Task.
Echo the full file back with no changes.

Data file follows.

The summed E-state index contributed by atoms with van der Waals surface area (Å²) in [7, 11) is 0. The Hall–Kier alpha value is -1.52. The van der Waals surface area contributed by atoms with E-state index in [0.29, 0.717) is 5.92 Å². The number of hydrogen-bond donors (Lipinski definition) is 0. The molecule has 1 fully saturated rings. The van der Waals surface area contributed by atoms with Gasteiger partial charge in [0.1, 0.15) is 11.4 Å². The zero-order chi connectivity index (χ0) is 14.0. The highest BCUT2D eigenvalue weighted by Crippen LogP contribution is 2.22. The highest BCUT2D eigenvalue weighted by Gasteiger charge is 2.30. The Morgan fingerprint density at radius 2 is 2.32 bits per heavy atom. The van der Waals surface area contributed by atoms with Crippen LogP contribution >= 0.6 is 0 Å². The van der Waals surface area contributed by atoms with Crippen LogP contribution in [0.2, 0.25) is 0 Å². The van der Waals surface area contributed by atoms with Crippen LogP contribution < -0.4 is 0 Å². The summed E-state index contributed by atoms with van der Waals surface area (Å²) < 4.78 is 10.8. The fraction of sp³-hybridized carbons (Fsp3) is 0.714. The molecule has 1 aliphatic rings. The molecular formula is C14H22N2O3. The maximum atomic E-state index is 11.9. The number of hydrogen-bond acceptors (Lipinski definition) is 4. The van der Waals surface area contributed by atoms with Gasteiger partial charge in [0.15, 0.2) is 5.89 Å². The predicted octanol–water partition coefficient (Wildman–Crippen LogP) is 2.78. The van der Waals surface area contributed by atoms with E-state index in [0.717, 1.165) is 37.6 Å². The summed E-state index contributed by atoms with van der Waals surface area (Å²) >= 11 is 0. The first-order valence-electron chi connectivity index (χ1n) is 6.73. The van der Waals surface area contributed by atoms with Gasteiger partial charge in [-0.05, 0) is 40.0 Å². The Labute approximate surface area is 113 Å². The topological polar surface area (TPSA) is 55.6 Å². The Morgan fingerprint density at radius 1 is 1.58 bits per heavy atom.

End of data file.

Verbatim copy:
The summed E-state index contributed by atoms with van der Waals surface area (Å²) in [7, 11) is 0. The Hall–Kier alpha value is -1.52. The van der Waals surface area contributed by atoms with E-state index in [0.29, 0.717) is 5.92 Å². The number of hydrogen-bond donors (Lipinski definition) is 0. The molecule has 1 fully saturated rings. The van der Waals surface area contributed by atoms with Gasteiger partial charge in [0.1, 0.15) is 11.4 Å². The zero-order chi connectivity index (χ0) is 14.0. The highest BCUT2D eigenvalue weighted by Crippen LogP contribution is 2.22. The highest BCUT2D eigenvalue weighted by Gasteiger charge is 2.30. The Morgan fingerprint density at radius 2 is 2.32 bits per heavy atom. The van der Waals surface area contributed by atoms with Crippen LogP contribution >= 0.6 is 0 Å². The van der Waals surface area contributed by atoms with Crippen LogP contribution in [0.2, 0.25) is 0 Å². The van der Waals surface area contributed by atoms with Crippen LogP contribution < -0.4 is 0 Å². The summed E-state index contributed by atoms with van der Waals surface area (Å²) < 4.78 is 10.8. The fraction of sp³-hybridized carbons (Fsp3) is 0.714. The molecule has 1 aliphatic rings. The molecular formula is C14H22N2O3. The maximum atomic E-state index is 11.9. The number of hydrogen-bond acceptors (Lipinski definition) is 4. The van der Waals surface area contributed by atoms with Gasteiger partial charge in [0.15, 0.2) is 5.89 Å². The predicted octanol–water partition coefficient (Wildman–Crippen LogP) is 2.78. The van der Waals surface area contributed by atoms with E-state index in [0.717, 1.165) is 37.6 Å². The summed E-state index contributed by atoms with van der Waals surface area (Å²) >= 11 is 0. The first-order valence-electron chi connectivity index (χ1n) is 6.73. The van der Waals surface area contributed by atoms with Gasteiger partial charge in [-0.05, 0) is 40.0 Å². The Labute approximate surface area is 113 Å². The topological polar surface area (TPSA) is 55.6 Å². The Morgan fingerprint density at radius 1 is 1.58 bits per heavy atom.